Kappaphycus alvarezii – a sustainable source of income to local Brazilian communities

Kappaphycus alvarezii, also known as Eucheuma cottonii or Elkhorn Sea Moss, is one of the most important cultivated seaweed in the world. This seaweed is used mainly for the production of carrageenan, an important hydrocolloid used in the food and beverages, pharmaceutical, personal care and cosmetics industries. The global carrageenan market size was valued at USD 780.2 million in 2020 and it is expected to increase to USD 1.17 billion by 2027.

This seaweed is native to the Philippines, Indonesia and Malaysian. However, it has been successfully introduced in more than 20 countries around the world for commercial cultivation. Kappaphycus was experimentally introduced in Brazil in 1995 in São Paulo and in 1998 in Rio de Janeiro. Since then, various monitoring and impact assessments have been carried out to ensure no negative impacts are caused by the cultivation of this species. Due to the low environmental risk of commercial cultivation of this seaweed in these areas, several licenses were granted by the Brazilian Government in both states (IN 185/2008 IBAMA) promoting a new source of income for the local communities.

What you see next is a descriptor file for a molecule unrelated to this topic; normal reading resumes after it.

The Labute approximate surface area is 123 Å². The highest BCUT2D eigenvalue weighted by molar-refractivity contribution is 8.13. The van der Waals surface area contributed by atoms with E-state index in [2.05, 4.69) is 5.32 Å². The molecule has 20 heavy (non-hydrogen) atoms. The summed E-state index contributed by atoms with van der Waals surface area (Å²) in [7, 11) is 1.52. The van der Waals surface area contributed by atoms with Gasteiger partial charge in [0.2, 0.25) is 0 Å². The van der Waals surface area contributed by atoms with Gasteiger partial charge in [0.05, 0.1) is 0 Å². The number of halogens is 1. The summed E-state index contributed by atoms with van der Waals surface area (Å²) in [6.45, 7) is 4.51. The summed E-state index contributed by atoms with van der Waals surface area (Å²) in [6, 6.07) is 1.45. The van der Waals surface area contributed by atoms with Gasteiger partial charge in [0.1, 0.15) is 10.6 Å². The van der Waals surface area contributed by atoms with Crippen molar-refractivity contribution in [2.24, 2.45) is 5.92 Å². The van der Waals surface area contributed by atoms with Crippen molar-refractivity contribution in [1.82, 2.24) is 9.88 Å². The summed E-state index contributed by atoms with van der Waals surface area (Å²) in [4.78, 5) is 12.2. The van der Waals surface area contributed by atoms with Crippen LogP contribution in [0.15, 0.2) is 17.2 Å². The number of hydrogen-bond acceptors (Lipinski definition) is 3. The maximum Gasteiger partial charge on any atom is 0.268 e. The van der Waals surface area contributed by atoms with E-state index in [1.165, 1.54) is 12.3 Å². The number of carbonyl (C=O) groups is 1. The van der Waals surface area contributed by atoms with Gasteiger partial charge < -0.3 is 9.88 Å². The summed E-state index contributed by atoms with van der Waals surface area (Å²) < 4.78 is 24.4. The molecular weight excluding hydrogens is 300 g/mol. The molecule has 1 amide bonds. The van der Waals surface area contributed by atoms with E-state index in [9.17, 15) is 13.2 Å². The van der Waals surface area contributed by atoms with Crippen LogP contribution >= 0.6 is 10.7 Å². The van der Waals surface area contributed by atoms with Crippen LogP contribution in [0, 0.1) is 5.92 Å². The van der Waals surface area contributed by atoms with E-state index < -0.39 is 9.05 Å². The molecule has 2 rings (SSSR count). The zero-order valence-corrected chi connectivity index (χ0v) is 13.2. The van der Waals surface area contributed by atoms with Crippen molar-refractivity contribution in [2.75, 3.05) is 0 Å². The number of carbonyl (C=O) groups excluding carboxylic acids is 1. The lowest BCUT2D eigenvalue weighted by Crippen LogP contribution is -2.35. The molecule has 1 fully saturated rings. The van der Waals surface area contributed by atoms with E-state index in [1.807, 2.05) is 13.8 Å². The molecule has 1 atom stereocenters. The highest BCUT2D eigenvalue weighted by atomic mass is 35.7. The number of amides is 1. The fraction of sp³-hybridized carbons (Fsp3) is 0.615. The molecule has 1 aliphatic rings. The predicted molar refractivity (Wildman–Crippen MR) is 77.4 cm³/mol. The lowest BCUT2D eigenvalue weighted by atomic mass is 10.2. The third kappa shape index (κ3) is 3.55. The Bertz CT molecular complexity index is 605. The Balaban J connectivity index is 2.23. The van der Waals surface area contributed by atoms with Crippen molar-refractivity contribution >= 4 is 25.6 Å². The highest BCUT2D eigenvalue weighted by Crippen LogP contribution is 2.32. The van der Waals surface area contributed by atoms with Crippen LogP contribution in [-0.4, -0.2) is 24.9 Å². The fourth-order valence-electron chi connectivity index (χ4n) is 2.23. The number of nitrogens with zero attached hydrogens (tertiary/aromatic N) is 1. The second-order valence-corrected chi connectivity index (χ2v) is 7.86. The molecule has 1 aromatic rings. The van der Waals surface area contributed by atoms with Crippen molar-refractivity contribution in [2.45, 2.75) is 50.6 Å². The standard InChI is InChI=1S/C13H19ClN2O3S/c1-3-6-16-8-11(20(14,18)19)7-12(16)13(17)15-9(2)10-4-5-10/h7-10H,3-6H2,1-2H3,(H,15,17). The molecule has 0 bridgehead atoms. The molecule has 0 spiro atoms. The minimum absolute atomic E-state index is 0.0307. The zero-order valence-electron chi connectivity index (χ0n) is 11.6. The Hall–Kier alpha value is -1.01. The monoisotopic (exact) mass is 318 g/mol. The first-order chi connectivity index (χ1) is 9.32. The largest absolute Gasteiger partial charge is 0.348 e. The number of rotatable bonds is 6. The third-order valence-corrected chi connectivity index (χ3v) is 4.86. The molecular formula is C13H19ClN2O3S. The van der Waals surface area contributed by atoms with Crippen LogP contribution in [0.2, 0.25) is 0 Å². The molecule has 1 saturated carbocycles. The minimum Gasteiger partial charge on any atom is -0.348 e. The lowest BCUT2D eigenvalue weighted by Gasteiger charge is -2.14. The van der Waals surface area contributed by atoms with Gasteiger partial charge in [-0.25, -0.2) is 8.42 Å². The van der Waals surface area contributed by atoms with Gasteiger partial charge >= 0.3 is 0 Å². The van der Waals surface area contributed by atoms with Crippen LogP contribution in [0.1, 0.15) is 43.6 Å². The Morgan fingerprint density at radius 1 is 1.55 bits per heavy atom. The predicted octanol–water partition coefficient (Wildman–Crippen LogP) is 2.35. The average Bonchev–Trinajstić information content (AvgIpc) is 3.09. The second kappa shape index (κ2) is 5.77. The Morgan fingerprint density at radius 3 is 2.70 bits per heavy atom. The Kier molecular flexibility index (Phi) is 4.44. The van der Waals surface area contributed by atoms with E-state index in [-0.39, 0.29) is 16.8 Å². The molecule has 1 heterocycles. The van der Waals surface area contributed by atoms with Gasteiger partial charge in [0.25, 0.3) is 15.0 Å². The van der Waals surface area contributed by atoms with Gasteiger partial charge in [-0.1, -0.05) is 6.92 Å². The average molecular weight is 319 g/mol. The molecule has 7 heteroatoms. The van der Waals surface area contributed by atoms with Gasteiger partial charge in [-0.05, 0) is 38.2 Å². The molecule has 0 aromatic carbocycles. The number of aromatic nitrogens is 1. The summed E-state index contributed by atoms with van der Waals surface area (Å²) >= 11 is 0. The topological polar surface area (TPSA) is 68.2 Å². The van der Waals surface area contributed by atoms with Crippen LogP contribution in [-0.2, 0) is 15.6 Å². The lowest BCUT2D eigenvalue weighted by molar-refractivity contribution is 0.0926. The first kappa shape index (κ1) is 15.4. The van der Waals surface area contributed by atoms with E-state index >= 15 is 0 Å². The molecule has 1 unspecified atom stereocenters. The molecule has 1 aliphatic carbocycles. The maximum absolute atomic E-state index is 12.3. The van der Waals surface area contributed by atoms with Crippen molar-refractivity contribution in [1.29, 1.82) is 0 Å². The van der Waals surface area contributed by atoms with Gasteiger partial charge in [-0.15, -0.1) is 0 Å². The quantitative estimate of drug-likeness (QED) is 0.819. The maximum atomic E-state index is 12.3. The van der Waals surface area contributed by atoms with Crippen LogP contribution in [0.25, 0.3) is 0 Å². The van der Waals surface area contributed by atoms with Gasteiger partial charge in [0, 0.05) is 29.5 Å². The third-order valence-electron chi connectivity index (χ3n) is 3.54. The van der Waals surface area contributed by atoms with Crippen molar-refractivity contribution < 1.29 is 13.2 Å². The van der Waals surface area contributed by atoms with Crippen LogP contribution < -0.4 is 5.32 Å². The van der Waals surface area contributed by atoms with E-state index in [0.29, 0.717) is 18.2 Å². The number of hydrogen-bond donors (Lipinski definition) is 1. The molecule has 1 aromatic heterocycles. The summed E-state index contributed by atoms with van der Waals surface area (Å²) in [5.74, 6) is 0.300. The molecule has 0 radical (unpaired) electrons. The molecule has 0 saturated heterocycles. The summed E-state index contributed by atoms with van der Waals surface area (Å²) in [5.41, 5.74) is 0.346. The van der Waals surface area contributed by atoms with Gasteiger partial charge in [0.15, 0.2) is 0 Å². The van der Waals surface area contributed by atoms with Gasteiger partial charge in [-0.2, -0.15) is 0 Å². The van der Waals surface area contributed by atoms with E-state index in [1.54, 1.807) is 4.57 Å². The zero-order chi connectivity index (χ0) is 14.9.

In 2008, Professor Leila Hayashi started to evaluate the introduction and environmental impacts of Kappaphycus farming on the coast of Santa Catarina, through a joint venture between the University of Santa Catarina (UFSC) Santa Catarina State Agricultural Research and Rural Extension Agency (Epagri). In 2020, after 11 years of research and monitoring programs, the commercial cultivation of Kappaphycus was finally authorized (IN 1/2020 IBAMA) and the culture requisition authorization granted through the Technical Note 102/2020 CGODAU DEPOA SAP MAP, which deals with the “Procedure for requesting the cultivation and monitoring of Kappaphycus alvarezii in Santa Catarina's aquaculture parks”. Now Santa Catarina shellfish farmers can have another income alternative and the country will rely less on the import of this seaweed.